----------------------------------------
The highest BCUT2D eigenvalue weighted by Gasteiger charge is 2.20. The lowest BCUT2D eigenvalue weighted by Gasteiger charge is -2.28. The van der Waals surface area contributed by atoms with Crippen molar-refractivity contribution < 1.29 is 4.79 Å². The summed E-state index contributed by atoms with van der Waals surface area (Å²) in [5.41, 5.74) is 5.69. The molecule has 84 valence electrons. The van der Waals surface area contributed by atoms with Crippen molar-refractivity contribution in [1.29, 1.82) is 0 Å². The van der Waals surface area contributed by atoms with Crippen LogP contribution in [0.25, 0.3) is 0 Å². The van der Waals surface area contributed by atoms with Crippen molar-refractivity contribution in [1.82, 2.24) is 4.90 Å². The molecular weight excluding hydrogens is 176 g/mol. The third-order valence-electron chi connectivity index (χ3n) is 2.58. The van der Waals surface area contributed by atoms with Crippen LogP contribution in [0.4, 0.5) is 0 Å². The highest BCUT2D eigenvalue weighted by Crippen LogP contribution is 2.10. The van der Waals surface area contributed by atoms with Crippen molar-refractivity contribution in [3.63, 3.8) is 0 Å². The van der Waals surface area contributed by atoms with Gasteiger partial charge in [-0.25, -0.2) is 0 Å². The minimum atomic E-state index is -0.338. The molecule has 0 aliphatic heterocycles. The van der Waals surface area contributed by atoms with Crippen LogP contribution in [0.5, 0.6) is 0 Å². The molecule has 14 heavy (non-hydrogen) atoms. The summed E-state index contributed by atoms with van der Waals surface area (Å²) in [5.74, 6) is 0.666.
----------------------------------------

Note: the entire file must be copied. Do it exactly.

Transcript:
The highest BCUT2D eigenvalue weighted by Gasteiger charge is 2.20. The lowest BCUT2D eigenvalue weighted by Gasteiger charge is -2.28. The van der Waals surface area contributed by atoms with Crippen molar-refractivity contribution < 1.29 is 4.79 Å². The summed E-state index contributed by atoms with van der Waals surface area (Å²) in [5.41, 5.74) is 5.69. The molecule has 84 valence electrons. The van der Waals surface area contributed by atoms with Crippen molar-refractivity contribution in [1.29, 1.82) is 0 Å². The van der Waals surface area contributed by atoms with Crippen LogP contribution in [0.25, 0.3) is 0 Å². The van der Waals surface area contributed by atoms with Crippen molar-refractivity contribution in [1.82, 2.24) is 4.90 Å². The molecular weight excluding hydrogens is 176 g/mol. The third-order valence-electron chi connectivity index (χ3n) is 2.58. The van der Waals surface area contributed by atoms with Crippen LogP contribution in [0.4, 0.5) is 0 Å². The highest BCUT2D eigenvalue weighted by Crippen LogP contribution is 2.10. The van der Waals surface area contributed by atoms with Crippen molar-refractivity contribution in [3.63, 3.8) is 0 Å². The van der Waals surface area contributed by atoms with Gasteiger partial charge in [-0.25, -0.2) is 0 Å². The minimum atomic E-state index is -0.338. The molecule has 0 aliphatic heterocycles. The van der Waals surface area contributed by atoms with Crippen LogP contribution in [0.5, 0.6) is 0 Å². The molecule has 14 heavy (non-hydrogen) atoms. The summed E-state index contributed by atoms with van der Waals surface area (Å²) in [5.74, 6) is 0.666.